Federal officials brief business leaders on IT opportunities

Federal officials briefed representatives from the private sector Thursday on the state of information technology projects and encouraged private companies to foster relationships with the public sector.

Dan McLaughlin, acting director of the Information Technology Acquisition Center (ITAC) at the Homeland Security Department, met with industry insiders for the first time to talk about public-sector opportunities within ITAC. The program's mission is to streamline information technology across the agency in "an efficient and effective manner," he said at INPUT's FedFocus conference on government technology.

McLaughlin has yet to develop any concrete plans for ITAC because he wants to "start the process with industry." He has conducted a "tremendous amount of market research" but is currently in a "transition period" until the center receives more input from experts.

In the next few weeks, McLaughlin expects to advertise open positions for ITAC staff before moving ahead with plans to develop a governance structure, craft acquisition plans for services and command efforts, and distribute proposal documents for industry. He also has been working with other Homeland Security officials, like Chief Information Officer Steve Cooper, to coordinate technology needs.

Also at the conference, Mike Palensky, chief of the Census Bureau's acquisition division, highlighted his agency's planning process for the 2010 census.

For the 2000 census, he said, officials mailed "130 million households worth of mail, [so] we had 115 stacks of paper as tall as the Sears Tower that we had to image and process ... within 90 days. That's why we're here years in advance of 2010 ... trying to award our contract earlier."

"A big section of this contract [to help process census forms] is just building and operating the system," Palensky said. "For the first time in 2010, we're looking at different nodes, like telephone and Internet responses. There are a lot more security issues around everything we do at Census since" the Sept. 11, 2001, terrorist attacks.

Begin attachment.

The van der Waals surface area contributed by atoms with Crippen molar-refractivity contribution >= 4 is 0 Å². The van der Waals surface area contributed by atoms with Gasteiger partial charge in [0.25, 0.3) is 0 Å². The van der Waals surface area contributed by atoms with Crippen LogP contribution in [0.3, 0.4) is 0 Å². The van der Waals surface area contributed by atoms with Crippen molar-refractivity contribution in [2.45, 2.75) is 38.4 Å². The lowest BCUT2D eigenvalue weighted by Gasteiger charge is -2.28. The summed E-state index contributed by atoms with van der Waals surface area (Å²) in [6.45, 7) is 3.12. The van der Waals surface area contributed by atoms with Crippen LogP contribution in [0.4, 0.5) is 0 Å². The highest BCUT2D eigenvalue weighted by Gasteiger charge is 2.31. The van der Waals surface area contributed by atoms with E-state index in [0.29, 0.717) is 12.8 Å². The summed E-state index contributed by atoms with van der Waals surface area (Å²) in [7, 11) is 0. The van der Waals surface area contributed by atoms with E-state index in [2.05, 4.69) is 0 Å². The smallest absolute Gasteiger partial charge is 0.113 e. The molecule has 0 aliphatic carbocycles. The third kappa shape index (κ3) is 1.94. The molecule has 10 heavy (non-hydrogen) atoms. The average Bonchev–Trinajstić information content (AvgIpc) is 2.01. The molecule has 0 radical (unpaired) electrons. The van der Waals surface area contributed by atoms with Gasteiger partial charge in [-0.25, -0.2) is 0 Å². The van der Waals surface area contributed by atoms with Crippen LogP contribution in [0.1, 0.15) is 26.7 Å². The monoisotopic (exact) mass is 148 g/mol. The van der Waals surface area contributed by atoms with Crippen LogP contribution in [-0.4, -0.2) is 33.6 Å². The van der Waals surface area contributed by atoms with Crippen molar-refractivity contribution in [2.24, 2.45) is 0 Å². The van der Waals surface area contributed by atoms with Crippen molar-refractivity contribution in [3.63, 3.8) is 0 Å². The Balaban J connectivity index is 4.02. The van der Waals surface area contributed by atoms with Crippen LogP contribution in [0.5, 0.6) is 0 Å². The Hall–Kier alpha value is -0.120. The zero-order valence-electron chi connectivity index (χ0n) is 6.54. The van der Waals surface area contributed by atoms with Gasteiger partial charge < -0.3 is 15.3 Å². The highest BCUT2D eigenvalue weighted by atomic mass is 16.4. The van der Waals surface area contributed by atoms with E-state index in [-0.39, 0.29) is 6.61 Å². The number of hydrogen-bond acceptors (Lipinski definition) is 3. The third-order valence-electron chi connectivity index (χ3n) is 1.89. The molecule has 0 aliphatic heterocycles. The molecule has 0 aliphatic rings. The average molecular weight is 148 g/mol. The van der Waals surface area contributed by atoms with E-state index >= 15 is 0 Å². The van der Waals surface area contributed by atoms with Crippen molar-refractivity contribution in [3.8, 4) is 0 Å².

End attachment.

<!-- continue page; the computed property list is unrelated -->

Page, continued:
The agency released draft proposals for certain contracts in August and expects to release a second draft proposal Nov. 1, before the formal request for proposals is made available in February 2004, Palensky said. Contracts will be awarded in October 2005.

"With a major acquisition like this ... it normally takes us about six months" to complete, he said. That is why the bureau is asking industry to look at solutions that will "get us to 2010."

Palensky stressed that when awarding contracts, it is "not the company size but the people you're bringing forward to work on our program."

Stay up-to-date with federal news alerts and analysis — Sign up for GovExec's email newsletters.
Close [ x ] More from GovExec

Thank you for subscribing to newsletters from GovExec.com.
We think these reports might interest you:

  • Going Agile:Revolutionizing Federal Digital Services Delivery

    Here’s one indication that times have changed: Harriet Tubman is going to be the next face of the twenty dollar bill. Another sign of change? The way in which the federal government arrived at that decision.

  • Cyber Risk Report: Cybercrime Trends from 2016

    In our first half 2016 cyber trends report, SurfWatch Labs threat intelligence analysts noted one key theme – the interconnected nature of cybercrime – and the second half of the year saw organizations continuing to struggle with that reality. The number of potential cyber threats, the pool of already compromised information, and the ease of finding increasingly sophisticated cybercriminal tools continued to snowball throughout the year.

  • Featured Content from RSA Conference: Dissed by NIST

    Learn more about the latest draft of the U.S. National Institute of Standards and Technology guidance document on authentication and lifecycle management.

  • GBC Issue Brief: The Future of 9-1-1

    A Look Into the Next Generation of Emergency Services

  • GBC Survey Report: Securing the Perimeters

    A candid survey on cybersecurity in state and local governments

  • The New IP: Moving Government Agencies Toward the Network of The Future

    Federal IT managers are looking to modernize legacy network infrastructures that are taxed by growing demands from mobile devices, video, vast amounts of data, and more. This issue brief discusses the federal government network landscape, as well as market, financial force drivers for network modernization.

  • eBook: State & Local Cybersecurity

    CenturyLink is committed to helping state and local governments meet their cybersecurity challenges. Towards that end, CenturyLink commissioned a study from the Government Business Council that looked at the perceptions, attitudes and experiences of state and local leaders around the cybersecurity issue. The results were surprising in a number of ways. Learn more about their findings and the ways in which state and local governments can combat cybersecurity threats with this eBook.


When you download a report, your information may be shared with the underwriters of that document.